Climate activist says God told him to prepare ''polar cities'' for survivors of ''climate chaos'' in 2121 AD


Contact: Founder & Director -- The Polar Cities Research Institute (Google for info)
FOR MEDIA INTERVIEWS, contact email above.

Climate activist says God told him to prepare world for ''polar cities'' for survivors of ''climate chaos'' in 2121 AD
Self-described modern-day "Jeremiah" says prayerful vision led to insight into the need for polar cities for survivors of climate chaos in future

New novel POLAR CITY RED available on amazon etc tells fictional story of family in a polar city in Alaska in year 2075; some call it ''cli fi'', others call it ''sci fi'' -- whatever it is, the novel is a climate thriller, entertaining read and full of God's truth as well
NEW YORK -- A pioneering American climate activist, Danny Bloom, says

that in a prayerful vision four years ago, God told him to prepare

humankind for ''polar cities" for survivors of "climate chaos" in 2121

A.D. Calling himself a modern-day Jeremiah, the soft-spoken climate

activist, 63, says that by 2121 A.D., billions of people will die in

massive human die-offs due to devastating climate change impacts of

excessive heat waves, widespread drought, and a dire lack of food,

fuel and shelter for billions of climate refugees.

"I see dead people," Bloom says. "Billions of dead people. But at the
same time, I see hope, too, for those
remaining remnants surviving in polar cities."

Bloom, a 1971 graduate of Tufts University, has been discussing,

planning, designing and pre-siting "polar cities" for global warming

survivors since 2008, when

New York Times reporter Andrew C. Revkin interviewed him about his work (google "dot earth + polar cities" for link).

Bloom believes
that there are no solutions to fixing the problems of global warming,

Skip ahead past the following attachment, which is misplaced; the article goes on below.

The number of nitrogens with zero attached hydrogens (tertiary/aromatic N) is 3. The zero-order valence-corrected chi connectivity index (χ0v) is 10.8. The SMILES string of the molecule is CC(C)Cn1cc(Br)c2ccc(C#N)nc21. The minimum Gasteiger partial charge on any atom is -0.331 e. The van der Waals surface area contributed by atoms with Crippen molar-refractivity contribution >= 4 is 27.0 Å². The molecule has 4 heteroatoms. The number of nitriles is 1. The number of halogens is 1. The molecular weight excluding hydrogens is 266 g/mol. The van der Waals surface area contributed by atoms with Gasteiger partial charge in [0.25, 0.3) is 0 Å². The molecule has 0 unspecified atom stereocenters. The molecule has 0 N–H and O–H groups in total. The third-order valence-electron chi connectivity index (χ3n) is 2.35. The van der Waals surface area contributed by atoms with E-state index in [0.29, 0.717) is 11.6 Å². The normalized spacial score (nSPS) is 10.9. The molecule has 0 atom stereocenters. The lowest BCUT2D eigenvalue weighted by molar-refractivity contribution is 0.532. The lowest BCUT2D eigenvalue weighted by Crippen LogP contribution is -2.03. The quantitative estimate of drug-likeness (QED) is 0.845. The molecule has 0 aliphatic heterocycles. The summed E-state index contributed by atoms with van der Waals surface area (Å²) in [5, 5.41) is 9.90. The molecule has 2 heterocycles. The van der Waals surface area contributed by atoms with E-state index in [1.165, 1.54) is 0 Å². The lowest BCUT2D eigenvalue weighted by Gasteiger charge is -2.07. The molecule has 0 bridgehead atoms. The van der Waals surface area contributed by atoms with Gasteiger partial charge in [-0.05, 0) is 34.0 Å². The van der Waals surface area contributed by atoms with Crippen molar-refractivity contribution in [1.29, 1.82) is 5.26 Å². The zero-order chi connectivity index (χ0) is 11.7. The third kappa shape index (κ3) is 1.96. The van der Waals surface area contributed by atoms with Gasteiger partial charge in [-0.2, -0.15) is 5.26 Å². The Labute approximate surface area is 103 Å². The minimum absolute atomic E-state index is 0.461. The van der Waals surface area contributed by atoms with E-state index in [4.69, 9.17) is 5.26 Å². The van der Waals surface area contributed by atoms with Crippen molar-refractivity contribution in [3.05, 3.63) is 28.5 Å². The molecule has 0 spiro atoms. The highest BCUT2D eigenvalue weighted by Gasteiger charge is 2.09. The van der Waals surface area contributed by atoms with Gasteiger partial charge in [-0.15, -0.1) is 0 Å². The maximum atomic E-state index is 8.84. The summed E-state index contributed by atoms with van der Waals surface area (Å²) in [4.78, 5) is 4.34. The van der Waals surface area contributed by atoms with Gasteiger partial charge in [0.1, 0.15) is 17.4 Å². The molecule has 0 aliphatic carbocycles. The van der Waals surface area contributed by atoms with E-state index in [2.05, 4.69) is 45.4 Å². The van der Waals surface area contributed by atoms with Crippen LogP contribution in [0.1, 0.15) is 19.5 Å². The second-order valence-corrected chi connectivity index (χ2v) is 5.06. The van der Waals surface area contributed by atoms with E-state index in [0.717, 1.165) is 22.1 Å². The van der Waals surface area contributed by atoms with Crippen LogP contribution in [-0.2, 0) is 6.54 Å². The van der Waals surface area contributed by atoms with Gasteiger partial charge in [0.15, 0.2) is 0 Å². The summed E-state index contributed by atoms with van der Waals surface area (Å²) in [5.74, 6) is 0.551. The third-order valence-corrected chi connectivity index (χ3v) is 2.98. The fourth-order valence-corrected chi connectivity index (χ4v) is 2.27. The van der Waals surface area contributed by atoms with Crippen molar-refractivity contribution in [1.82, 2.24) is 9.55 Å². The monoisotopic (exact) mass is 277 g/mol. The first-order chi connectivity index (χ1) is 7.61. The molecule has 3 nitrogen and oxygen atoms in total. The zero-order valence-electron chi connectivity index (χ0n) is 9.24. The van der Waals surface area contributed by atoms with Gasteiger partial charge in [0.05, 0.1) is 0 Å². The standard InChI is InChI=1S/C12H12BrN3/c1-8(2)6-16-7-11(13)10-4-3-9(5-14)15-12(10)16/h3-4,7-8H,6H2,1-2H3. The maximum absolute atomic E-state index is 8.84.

and that it is already too late to stop what he calls The Great
Interruption, when humankind will die in massive die-offs in the
distant future, leaving only remnants of humans alive
in polar cities scattered across the northern regions of Earth (and in
New Zealand and Australia, too).

"God told me in a prayerful vision that only man-made 'polar cities'
will save the human species from extinction," Bloom says. "I am an
optimist and I have hope that polar cities will serve God's purpose."

In addition to promoting ''polar cities'' as the only real and ''workable''solution to climate change problems, Bloom also commissioned a Christian writer in Oklahoma to write a religious novel about polar cities titled "Polar City Red".

"Jim Laughter's novel is the first literary novel to ever talk about polar
cities, and it deserves a wide readership, both as entertainment and as serious and prayerful thinking. Time is running out,'' Bloom says,

''and the time to start discussing, planning, pre-siting and even pre-building polar cities is now.

Brief synopsis of ''Polar City Red'' -- ''It's 2075 in Alaska and

global warming has destroyed the Earth's ecosystems worldwide, and

mllions of people have had to trek north to find shelter polar cities

in the Arctic region. Not everyone gets in: there are Godless

scavengers out on the tundra murdering for good and supplies. It's a

character-driven novel, and a fast read. And it's more than just

explosions and murders. And it ends on a note of hope and prayerful

Christian reflection."

Mr. Laughter's 200-page novel explores how faith and religion will survive in a
post-apocalyptic world, and asks questions like: "Would mankind's sins
of the past follow him into the future?"

While it paints a picture that is "not a pretty picture", it also
ends on a note in the final chapter of hope and moral optimism. So it's a positive book, and not a downer,
as one might expect from the theme. In fact, Laughter offers hope for humankind.

Read ''Polar City Red'', set in the near future after God's wrath and man's stupidity destroys the ecosystem of the Earth. It's science

fiction -- for now!